Concert Review: Dream Theater, November 12, Sony Centre

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You know you’re at a bona fide prog show when the singer disappears from the stage for extended periods of time while the band does it’s thing. This is not to say that Dream Theater vocalist James LaBrie is any less vital than any other member of the band, just that he knows when to get out of the way and let the band rip out some extended solos and show off their instrumental prowess. And the band did just that over the course of pretty much three hours, much to the delight of their dedicated fanbase.

Dream Theater are currently on the Images, Words & Beyond Tour, celebrating 25 years since the release of probably their best known album, Images and Words. Along with playing that album in its entirety, the band also played a few selections that were written around the same time as the songs off that album and closed the show off with an encore of “A Change Of Seasons,” which was recorded at the same time as Images and Words.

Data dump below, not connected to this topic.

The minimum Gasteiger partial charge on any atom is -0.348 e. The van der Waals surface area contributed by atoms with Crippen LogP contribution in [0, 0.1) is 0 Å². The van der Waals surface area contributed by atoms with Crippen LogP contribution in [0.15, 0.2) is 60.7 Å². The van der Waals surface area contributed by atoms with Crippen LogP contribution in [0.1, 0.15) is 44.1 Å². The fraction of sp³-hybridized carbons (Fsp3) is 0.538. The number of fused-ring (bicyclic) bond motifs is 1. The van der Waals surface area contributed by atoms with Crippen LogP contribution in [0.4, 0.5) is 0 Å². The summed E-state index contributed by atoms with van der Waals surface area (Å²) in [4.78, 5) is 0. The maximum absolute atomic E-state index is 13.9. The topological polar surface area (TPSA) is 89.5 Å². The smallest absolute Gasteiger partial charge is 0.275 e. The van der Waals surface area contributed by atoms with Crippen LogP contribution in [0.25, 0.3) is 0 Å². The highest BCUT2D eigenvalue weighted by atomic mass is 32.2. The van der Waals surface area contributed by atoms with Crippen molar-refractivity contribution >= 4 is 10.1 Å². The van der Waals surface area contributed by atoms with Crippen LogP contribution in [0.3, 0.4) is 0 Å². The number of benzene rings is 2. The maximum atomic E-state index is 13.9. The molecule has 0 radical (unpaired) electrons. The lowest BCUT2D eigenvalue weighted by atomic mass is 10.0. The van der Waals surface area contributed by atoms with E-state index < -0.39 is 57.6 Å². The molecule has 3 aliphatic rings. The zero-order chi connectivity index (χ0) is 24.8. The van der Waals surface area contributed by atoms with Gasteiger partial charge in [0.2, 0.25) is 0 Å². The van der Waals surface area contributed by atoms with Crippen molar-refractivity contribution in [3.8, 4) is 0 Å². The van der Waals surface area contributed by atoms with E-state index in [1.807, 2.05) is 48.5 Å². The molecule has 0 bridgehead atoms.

Following the first part of their set, the band took a short break and returned to the stage to showcase the album they were touring behind, with the opening trifecta of tunes from that album – “Pull Me Under,” “Another Day” and “Take The Time” – standing out as the highlights. But before they took to the stage, a short medley of hits from 1992 played over the speakers and it really highlighted how Dream Theater stood out from the music of that era. Sir Mix-a-Lot, Billy Ray Cyrus, Pearl Jam, Alice In Chains, Nirvana, En Vogue – some of the biggest hit makers of the day and none of them really had much in common with Dream Theater. Sure, “Pull Me Under” did manage to make it into the Top 10 on the rock charts back then so I guess it was also a bit of a hit, but you couldn’t exactly say that Dream Theater were peers with any of these other artists and they certainly weren’t among the most popular acts at the time. Then again, the kind of progressive metal that Dream Theater trades in has never really been considered all that cool, which is probably why it still holds up today.

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